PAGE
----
(Boogie Woogie) Harry "The Hipster" Gibson - Boogie Woogie in Blue - 1990, FLAC (tracks), lossless

(Boogie Woogie) Harry "The Hipster" Gibson - Boogie Woogie in Blue - 1990, FLAC (tracks), lossless
Harry "The Hipster" Gibson / Boogie Woogie in Blue
Жанр: Boogie Woogie
Носитель: ?
Страна-производитель диска (релиза): USA
Год издания: 1990
Издатель (лейбл): Musicraft Records
Номер по каталогу: MVSCD-63
Страна исполнителя (группы): USA
Аудиокодек: FLAC (*.flac)
Тип рипа: tracks
Битрейт аудио: lossless
Продолжительность: 00:35:48
Источник (релизер): ?
Наличие сканов в содержимом раздачи: нет
1. Handsome Harry the Hipster
2. Stop That Dancin' up There
3. Riot in Boogie
4. Hipster's Blues, Opus 6 7/8
5. Get Your Juices at the Deuces
6. 4f Ferdinand, the Frantic Freak
7. Who Put the Benzedrine in Mrs. Murphy's Ovaltine?
8. Who's Goin' Steady With Who?
9. I Stay Brown All Year 'Round
10. What's His Story
11. Hipster's Blues, Opus 7 ½
12. Barrelhouse Boogie
Об исполнителе (группе)
In the 1940s, Gibson was known for writing unusual songs, which are considered ahead of their time. He was also known for his unique, wild singing style, his energetic and unorthodox piano styles, and for his intricate mixture of a hardcore, gutbucket boogie rhythms with ragtime, stride and jazz piano styles. Gibson took the boogie woogie beat of his predecessors, but he made it frantic; similar to the rock and roll music of the 1950s.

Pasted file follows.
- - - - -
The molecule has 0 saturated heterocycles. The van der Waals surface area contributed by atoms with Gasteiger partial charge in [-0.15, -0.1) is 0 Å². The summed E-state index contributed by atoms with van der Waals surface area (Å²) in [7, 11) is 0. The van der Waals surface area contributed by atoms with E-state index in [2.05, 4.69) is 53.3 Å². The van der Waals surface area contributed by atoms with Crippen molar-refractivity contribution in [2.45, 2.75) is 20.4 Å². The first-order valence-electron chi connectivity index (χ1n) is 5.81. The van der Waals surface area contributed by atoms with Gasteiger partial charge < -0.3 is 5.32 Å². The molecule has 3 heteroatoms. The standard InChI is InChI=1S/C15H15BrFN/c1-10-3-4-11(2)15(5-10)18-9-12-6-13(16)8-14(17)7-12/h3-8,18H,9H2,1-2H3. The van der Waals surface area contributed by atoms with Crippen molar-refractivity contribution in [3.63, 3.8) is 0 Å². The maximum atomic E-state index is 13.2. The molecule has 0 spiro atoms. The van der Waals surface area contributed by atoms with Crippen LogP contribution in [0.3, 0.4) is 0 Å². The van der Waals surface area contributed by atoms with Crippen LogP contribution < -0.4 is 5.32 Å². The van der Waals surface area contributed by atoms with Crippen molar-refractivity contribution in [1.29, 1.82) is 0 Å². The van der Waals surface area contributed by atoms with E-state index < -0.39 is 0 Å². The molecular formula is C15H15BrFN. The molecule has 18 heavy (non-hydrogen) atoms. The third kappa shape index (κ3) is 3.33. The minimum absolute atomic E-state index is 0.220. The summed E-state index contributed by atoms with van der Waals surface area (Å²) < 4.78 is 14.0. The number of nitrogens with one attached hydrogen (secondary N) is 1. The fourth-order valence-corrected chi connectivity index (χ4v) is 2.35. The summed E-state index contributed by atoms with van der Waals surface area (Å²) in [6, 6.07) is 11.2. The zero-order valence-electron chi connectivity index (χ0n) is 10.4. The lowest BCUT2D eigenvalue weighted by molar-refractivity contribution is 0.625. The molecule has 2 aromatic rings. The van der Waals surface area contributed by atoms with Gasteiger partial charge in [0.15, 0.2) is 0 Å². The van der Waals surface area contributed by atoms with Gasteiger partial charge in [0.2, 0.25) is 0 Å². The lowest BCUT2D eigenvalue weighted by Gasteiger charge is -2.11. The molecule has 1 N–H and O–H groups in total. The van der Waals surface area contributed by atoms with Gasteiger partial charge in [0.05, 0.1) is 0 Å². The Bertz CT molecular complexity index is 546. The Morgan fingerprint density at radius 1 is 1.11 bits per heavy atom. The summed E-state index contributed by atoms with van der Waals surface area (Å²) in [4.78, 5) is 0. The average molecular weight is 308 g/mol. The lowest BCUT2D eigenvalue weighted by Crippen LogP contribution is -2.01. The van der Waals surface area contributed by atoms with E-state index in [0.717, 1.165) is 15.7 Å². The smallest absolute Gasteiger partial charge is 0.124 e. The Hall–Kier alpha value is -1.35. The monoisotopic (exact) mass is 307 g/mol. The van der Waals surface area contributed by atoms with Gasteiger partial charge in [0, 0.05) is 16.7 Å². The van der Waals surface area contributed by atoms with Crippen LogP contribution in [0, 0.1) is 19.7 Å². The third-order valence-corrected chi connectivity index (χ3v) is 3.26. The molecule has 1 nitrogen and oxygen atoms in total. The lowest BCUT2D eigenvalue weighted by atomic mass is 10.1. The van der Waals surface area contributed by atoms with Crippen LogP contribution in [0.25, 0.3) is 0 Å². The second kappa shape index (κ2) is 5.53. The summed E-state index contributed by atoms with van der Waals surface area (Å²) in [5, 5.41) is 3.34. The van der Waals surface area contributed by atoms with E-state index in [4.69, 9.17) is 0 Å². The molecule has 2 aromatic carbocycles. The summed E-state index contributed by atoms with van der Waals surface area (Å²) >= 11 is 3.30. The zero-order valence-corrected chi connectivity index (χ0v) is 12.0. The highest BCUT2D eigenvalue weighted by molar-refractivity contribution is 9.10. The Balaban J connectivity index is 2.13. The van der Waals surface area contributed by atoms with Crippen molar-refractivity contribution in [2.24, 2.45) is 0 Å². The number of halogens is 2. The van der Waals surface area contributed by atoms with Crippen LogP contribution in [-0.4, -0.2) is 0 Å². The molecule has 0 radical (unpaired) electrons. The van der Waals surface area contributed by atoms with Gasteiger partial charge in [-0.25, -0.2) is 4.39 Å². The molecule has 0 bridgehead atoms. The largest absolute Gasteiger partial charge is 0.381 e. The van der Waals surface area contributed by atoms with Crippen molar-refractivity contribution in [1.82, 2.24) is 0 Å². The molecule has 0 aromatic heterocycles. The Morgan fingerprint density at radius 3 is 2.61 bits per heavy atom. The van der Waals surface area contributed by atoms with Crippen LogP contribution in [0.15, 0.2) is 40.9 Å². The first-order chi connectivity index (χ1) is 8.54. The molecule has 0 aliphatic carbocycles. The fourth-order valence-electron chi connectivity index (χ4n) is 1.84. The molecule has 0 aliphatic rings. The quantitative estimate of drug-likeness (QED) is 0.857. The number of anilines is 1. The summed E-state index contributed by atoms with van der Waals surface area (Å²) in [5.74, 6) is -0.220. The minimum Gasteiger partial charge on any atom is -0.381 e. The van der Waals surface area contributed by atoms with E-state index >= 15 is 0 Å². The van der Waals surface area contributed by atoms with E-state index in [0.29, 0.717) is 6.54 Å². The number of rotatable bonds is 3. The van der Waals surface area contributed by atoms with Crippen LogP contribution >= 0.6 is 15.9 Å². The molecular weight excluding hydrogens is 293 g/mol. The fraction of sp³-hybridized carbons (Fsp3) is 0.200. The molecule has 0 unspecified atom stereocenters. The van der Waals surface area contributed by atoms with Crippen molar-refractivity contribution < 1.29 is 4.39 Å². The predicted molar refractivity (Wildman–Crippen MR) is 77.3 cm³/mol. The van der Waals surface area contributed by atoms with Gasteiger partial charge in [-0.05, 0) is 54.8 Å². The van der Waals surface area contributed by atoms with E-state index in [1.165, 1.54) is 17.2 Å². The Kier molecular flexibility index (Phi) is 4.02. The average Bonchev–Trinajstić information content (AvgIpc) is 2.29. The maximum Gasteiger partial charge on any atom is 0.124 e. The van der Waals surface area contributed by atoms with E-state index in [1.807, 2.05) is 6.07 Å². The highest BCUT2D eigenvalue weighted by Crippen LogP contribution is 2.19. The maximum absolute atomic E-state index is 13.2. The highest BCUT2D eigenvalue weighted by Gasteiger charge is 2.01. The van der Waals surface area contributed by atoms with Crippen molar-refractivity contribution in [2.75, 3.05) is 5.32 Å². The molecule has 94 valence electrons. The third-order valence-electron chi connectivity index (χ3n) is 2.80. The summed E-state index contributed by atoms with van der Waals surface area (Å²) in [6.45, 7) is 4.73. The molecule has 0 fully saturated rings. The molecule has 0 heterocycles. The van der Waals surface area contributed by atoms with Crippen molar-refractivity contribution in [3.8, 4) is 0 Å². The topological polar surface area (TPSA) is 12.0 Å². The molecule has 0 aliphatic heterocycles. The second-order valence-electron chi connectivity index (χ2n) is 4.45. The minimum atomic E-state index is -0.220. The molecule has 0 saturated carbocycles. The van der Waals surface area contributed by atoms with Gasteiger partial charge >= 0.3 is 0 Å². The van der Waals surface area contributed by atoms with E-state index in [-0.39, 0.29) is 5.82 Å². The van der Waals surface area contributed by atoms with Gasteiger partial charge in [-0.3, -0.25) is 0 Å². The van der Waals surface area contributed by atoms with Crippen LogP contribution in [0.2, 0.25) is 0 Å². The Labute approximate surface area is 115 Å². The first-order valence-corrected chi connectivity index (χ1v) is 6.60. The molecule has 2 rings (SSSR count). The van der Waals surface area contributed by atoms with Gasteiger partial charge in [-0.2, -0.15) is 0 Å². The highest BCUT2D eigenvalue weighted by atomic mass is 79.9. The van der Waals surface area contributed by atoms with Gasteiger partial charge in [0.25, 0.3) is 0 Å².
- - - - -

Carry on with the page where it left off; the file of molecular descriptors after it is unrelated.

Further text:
In his autobiography, Gibson says he coined the term hipster some time between 1939 and 1945, when he was performing on Swing Street and he started using "Harry the Hipster" as his stage name.
The first printed dictionary to list the word hipster is the short glossary "For Characters Who Don't Dig Jive Talk," published in 1944 with the album Boogie Woogie In Blue by pianist Harry Gibson, who performed as Harry the Hipster. The entry for hipsters defined it as, "characters who like hot jazz." This glossary of jive expressions was also printed on playbills handed out at Gibson's concerts for a few years. It was not a complete glossary, as it only included expressions that were found in Gibson's lyrics. The same year, 1944, Cab Calloway published The New Cab Calloway's Hepster's Dictionary of Jive, which had no listing for hipster. Given that Hepster is Calloway's pun on Webster, it appears that hepster pre-dates hipster.
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